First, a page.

Get the Look: Danish Style

What do you imagine when you hear the words Danish Style? If you thought clean lines, uncluttered spaces, monochromatic, light color schemes, connection to nature, and slab door cabinetry you would be right on target. Oh and did I mention uncluttered spaces?? Anyone out there in this Work From Home environment wanting more uncluttered spaces?? If so, then this blog installment will be eye candy for you- and hopefully provide some inspiration to craft your space in a way that gives you peace AND productivity!

And while it might sound easy to design with less color and more slabs, getting it ‘right’ is a real challenge, requiring subtle restraint and a high level of sensitivity to undertones. A good designer knows there are hundreds of shades of white, with undertones varying from yellow to lavender to blue and green. When these whites get paired with a light stained wood, which also has its own undertones, the challenge begins.

Let’s take a look at some beautiful examples of great Danish design, and go over some Dura Supreme door styles, species and finishes you can use to create your own authentic Danish look.
We will start with a modern Danish styled cottage in the Hamptons. This has the classic clean color scheme, and a connection to the nature that is all around the home.

By Jessica Helgerson Interior Design, Portland, OR, Senior Designer Chelsie Lee w/TBD Architecture, Photography by Matthew Williams

In the 2nd photo we get a glimpse into the kitchen…

By Jessica Helgerson Interior Design, Portland, OR, Senior Designer Chelsie Lee w/TBD Architecture, Photography by Matthew Williams

Very unfussy, functional and uncluttered. You will notice in many kitchens of this style the table is one of the most notable pieces in the kitchen. Also, let's take a moment to appreciate the symmetry achieved with the window sized perfectly for the glass door.
Another hallmark feature of the Nordic aesthetic is a pop of color against this monochromatic color scheme, oftentimes (but not always) in the blue or green color family. This can show up in upholstery, artwork, pillows.

By Rowland + Broughton Architecture & Urban Design in Denver, CO

Below a child’s study area provides an uncluttered space with a pop of color in the green chair. Even though there is a lot of white going on here, it really lends itself to showing off all the artistic treasures on the organic shelves on the wall. Rarely will you see flooring other than wood in the main living spaces with tile in the bathrooms. If there is any type of carpet, it is a no-pile, tightly woven one as in this image.

By Rowland + Broughton Architecture & Urban Design in Denver, CO

Accent pieces are simple, functional, and integrate more character-rich woods into the design which can have a weathered, rustic or cerused finish.

White washed and well worn woods in this simple table and chair

Rustic ladder holding a woven blanket

With all of the smooth clean lines, texture is brought in to increase interest, whether that be through the woods introduced, or in the fur chair throws at the kitchen table below.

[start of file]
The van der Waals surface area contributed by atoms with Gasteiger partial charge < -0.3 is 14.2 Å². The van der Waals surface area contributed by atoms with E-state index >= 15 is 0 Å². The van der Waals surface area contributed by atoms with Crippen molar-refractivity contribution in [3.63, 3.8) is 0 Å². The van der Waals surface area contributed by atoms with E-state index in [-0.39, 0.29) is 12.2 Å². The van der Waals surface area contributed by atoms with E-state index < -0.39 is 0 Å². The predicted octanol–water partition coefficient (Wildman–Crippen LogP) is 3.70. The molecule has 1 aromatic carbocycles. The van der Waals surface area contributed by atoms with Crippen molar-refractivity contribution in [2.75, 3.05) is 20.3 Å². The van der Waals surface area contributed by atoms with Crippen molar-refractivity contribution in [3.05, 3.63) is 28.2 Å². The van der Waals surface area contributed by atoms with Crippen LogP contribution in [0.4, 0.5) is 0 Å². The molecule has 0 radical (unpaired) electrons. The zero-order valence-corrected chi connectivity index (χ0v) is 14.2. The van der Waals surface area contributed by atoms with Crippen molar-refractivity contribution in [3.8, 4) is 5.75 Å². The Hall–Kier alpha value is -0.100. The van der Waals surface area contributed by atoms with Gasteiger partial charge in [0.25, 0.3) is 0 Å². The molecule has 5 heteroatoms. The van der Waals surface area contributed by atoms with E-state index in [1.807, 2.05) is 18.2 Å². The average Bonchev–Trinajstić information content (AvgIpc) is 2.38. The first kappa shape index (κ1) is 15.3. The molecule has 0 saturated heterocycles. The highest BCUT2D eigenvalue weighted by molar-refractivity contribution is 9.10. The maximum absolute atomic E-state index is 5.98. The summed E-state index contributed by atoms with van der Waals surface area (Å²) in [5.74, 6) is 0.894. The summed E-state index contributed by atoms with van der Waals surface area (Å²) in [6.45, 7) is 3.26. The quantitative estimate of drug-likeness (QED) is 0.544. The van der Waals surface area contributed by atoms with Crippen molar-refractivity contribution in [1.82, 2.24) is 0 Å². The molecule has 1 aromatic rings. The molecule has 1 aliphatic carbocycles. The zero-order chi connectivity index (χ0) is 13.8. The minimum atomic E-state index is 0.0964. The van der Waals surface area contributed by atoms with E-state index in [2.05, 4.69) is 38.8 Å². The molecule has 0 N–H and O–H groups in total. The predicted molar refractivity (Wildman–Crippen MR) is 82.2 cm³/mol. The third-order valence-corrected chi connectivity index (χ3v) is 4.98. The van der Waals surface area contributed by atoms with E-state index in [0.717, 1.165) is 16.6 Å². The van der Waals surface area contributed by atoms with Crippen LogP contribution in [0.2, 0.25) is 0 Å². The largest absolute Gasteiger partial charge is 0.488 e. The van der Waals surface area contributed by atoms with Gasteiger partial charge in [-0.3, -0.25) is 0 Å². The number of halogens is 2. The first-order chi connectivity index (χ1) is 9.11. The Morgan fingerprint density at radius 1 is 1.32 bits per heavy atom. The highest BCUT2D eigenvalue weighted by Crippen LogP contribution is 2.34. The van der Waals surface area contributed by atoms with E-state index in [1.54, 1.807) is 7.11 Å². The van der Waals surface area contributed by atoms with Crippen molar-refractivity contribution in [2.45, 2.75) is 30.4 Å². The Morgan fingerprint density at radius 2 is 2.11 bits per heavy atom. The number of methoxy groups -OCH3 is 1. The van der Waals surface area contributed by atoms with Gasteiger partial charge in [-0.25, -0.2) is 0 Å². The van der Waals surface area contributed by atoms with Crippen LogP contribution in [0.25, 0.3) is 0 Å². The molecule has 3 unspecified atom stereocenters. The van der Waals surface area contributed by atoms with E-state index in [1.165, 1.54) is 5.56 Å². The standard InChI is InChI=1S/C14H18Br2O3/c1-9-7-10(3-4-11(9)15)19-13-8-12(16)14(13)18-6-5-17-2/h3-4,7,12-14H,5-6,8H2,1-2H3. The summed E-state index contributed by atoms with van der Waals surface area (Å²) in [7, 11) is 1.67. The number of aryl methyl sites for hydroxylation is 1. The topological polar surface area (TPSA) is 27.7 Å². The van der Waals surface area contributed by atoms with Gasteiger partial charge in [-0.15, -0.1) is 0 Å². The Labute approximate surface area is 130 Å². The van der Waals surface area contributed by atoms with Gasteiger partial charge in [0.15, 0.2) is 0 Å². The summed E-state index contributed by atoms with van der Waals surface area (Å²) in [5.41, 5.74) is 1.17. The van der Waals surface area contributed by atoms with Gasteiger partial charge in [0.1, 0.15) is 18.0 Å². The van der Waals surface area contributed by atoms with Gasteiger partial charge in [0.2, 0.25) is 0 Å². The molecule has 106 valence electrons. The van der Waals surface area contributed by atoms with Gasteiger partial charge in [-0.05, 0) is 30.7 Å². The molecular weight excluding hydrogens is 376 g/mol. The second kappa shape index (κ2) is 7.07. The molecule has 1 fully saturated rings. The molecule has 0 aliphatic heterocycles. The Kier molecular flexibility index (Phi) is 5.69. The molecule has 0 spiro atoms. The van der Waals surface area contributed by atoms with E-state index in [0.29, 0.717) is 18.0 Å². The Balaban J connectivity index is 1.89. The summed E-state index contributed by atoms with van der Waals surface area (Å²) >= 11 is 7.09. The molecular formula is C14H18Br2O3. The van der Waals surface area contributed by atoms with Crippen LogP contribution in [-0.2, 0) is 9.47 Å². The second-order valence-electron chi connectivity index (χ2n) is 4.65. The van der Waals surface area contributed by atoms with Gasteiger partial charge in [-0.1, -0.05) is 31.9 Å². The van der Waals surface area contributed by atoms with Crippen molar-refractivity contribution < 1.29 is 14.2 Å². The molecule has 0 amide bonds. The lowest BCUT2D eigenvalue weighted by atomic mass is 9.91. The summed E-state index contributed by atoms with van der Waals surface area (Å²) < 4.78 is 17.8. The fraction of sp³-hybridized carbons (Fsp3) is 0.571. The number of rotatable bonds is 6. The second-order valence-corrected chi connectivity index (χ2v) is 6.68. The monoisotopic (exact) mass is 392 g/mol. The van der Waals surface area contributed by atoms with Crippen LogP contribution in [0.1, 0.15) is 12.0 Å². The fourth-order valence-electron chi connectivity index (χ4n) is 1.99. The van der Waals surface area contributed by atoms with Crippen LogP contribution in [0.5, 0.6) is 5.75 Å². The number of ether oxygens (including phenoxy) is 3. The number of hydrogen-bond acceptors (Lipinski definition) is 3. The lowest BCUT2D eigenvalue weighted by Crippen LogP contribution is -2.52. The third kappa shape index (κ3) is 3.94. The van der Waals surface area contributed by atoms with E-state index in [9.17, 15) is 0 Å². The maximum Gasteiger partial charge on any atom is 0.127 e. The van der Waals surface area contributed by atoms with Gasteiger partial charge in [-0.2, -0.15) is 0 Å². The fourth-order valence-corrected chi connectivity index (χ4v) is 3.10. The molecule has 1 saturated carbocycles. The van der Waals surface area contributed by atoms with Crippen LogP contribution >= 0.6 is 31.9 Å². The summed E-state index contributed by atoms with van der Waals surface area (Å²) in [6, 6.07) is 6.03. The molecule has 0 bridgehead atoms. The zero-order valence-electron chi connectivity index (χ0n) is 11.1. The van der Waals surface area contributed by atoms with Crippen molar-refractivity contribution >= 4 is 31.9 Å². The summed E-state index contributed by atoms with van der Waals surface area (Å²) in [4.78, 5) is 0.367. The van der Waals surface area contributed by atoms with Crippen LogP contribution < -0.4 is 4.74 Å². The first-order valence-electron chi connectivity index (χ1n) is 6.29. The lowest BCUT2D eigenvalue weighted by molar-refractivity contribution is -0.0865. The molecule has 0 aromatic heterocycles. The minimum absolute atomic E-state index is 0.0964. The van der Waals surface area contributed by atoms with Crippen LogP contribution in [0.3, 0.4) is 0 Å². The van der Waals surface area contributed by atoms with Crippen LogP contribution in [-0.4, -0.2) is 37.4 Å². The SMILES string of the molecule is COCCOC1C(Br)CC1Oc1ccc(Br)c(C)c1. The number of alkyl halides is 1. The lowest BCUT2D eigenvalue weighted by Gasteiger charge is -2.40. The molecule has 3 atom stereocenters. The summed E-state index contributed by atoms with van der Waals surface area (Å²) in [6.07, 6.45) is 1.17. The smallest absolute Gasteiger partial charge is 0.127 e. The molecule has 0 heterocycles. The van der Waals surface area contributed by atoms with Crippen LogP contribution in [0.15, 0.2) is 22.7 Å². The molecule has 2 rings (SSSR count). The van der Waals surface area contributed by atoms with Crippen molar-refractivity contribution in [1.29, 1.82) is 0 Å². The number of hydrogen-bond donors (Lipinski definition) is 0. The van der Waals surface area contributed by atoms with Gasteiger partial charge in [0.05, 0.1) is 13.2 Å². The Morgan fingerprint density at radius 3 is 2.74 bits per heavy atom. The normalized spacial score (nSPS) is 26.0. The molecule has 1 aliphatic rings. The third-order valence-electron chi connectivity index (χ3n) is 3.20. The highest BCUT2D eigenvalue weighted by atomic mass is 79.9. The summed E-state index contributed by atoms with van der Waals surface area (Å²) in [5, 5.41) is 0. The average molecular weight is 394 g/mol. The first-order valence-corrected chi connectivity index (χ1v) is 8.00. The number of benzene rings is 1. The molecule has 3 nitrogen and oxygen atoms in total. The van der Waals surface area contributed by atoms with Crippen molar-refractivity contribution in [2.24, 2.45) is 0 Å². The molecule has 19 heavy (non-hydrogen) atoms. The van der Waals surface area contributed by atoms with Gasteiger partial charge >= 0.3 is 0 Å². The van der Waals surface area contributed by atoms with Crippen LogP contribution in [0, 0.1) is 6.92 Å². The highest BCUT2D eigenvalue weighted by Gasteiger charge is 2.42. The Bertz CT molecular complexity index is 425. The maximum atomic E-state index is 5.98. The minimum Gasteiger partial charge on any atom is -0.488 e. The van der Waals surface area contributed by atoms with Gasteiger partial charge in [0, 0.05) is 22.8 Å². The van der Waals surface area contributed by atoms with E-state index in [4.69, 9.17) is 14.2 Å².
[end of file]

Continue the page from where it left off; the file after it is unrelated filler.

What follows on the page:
By Pure Design, Inc., Principal Designer & President- Ami Mckay, in Vancouver, Canada, Photography by Janis Nicolay

Notice the nod to nature, and the perfectly oversized pair of light fixtures in a blueish gray textured weave, such an organic vibe.
Next to this table we can see the kitchen-

By Pure Design, Inc., Principal Designer & President- Ami Mckay, in Vancouver, Canada, Photography by Janis Nicolay

And below a closer peek at this kitchen.

By Pure Design, Inc., Principal Designer & President- Ami Mckay, in Vancouver, Canada, Photography by Janis Nicolay

Two things to note here, the dimensional yet all-white tile backsplash adding an interesting texture, and the colorful artwork on the wall- much easier to appreciate when it doesn’t have to compete.
Finally, a staircase where we see light wood floors, white walls, and black accents, with the delightful surprise of tile applied to the vertical rise of each step. This is a classic example of how attention to the seemingly small details can really make a design sing.  

By Pure Design, Inc., Principal Designer & President- Ami Mckay, in Vancouver, Canada, Photography by Janis Nicolay

Let’s turn toward Dura Supreme and see how our door styles, species and finishes can contribute toward the perfect Danish inspired design.

Dura Supreme collection of Styles and Finishes with a Danish theme

This is just one collection of Dura Supreme door styles and finishes that, when grouped, lend a definite Danish flair. The vertical V-grooves of the Linea door style have those clean, simple lines we are looking for. Above we also see the Natural White Oak Exotic Veneer, which can be specified in vertical or horizontal grain, and has the optional integrated hardware shown. Integrated hardware and touch latch opening is popular in Nordic design, as decorative hardware is considered too fussy. I also added 2 Sherwin Williams colors that speak to the pops of color so often seen in Danish design. Not shown here which would also be perfect choices for this style are our two slab front style doors- Camden (for wood stains, we have some great light tones), and our Chroma door style (for paint, choose from our many popular whites and grays). Dura Supreme can also color match any hue you need with our Personal Paint Match program, guaranteeing the perfect cabinetry for your specific project.

Hopefully it has been inspiring looking at all of these simple, clean, uncluttered spaces. As you spend more time in your homes these days, maybe you can find a few ideas here to incorporate and create some uncluttered Danish-Zen spaces for yourself!

 

Sandy Kloncz's picture

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